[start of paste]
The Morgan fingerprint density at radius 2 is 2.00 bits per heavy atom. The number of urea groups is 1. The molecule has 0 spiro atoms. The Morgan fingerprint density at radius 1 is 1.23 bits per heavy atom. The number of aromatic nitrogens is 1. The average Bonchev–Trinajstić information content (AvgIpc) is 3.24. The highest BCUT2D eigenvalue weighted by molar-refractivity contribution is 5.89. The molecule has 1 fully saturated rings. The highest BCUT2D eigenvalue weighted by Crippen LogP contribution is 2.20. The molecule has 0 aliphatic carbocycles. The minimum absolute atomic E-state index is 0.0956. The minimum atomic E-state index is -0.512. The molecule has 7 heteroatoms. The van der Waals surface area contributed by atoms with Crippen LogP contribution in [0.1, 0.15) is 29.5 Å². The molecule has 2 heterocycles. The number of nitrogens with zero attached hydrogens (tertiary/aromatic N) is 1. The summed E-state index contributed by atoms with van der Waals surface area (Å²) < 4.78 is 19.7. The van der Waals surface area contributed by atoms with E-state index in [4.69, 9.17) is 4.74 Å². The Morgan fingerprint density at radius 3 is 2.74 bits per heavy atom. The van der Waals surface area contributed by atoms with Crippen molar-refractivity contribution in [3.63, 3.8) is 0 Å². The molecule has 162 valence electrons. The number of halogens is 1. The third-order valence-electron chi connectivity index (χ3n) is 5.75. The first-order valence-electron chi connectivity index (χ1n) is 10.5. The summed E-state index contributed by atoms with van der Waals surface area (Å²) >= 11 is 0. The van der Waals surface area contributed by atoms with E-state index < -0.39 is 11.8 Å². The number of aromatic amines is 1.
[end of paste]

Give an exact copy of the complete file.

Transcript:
The Morgan fingerprint density at radius 2 is 2.00 bits per heavy atom. The number of urea groups is 1. The molecule has 0 spiro atoms. The Morgan fingerprint density at radius 1 is 1.23 bits per heavy atom. The number of aromatic nitrogens is 1. The average Bonchev–Trinajstić information content (AvgIpc) is 3.24. The highest BCUT2D eigenvalue weighted by molar-refractivity contribution is 5.89. The molecule has 1 fully saturated rings. The highest BCUT2D eigenvalue weighted by Crippen LogP contribution is 2.20. The molecule has 0 aliphatic carbocycles. The minimum absolute atomic E-state index is 0.0956. The minimum atomic E-state index is -0.512. The molecule has 7 heteroatoms. The van der Waals surface area contributed by atoms with Crippen LogP contribution in [0.1, 0.15) is 29.5 Å². The molecule has 2 heterocycles. The number of nitrogens with zero attached hydrogens (tertiary/aromatic N) is 1. The summed E-state index contributed by atoms with van der Waals surface area (Å²) < 4.78 is 19.7. The van der Waals surface area contributed by atoms with E-state index in [4.69, 9.17) is 4.74 Å². The Morgan fingerprint density at radius 3 is 2.74 bits per heavy atom. The van der Waals surface area contributed by atoms with Crippen molar-refractivity contribution in [3.63, 3.8) is 0 Å². The molecule has 162 valence electrons. The number of halogens is 1. The third-order valence-electron chi connectivity index (χ3n) is 5.75. The first-order valence-electron chi connectivity index (χ1n) is 10.5. The summed E-state index contributed by atoms with van der Waals surface area (Å²) >= 11 is 0. The van der Waals surface area contributed by atoms with E-state index < -0.39 is 11.8 Å². The number of aromatic amines is 1.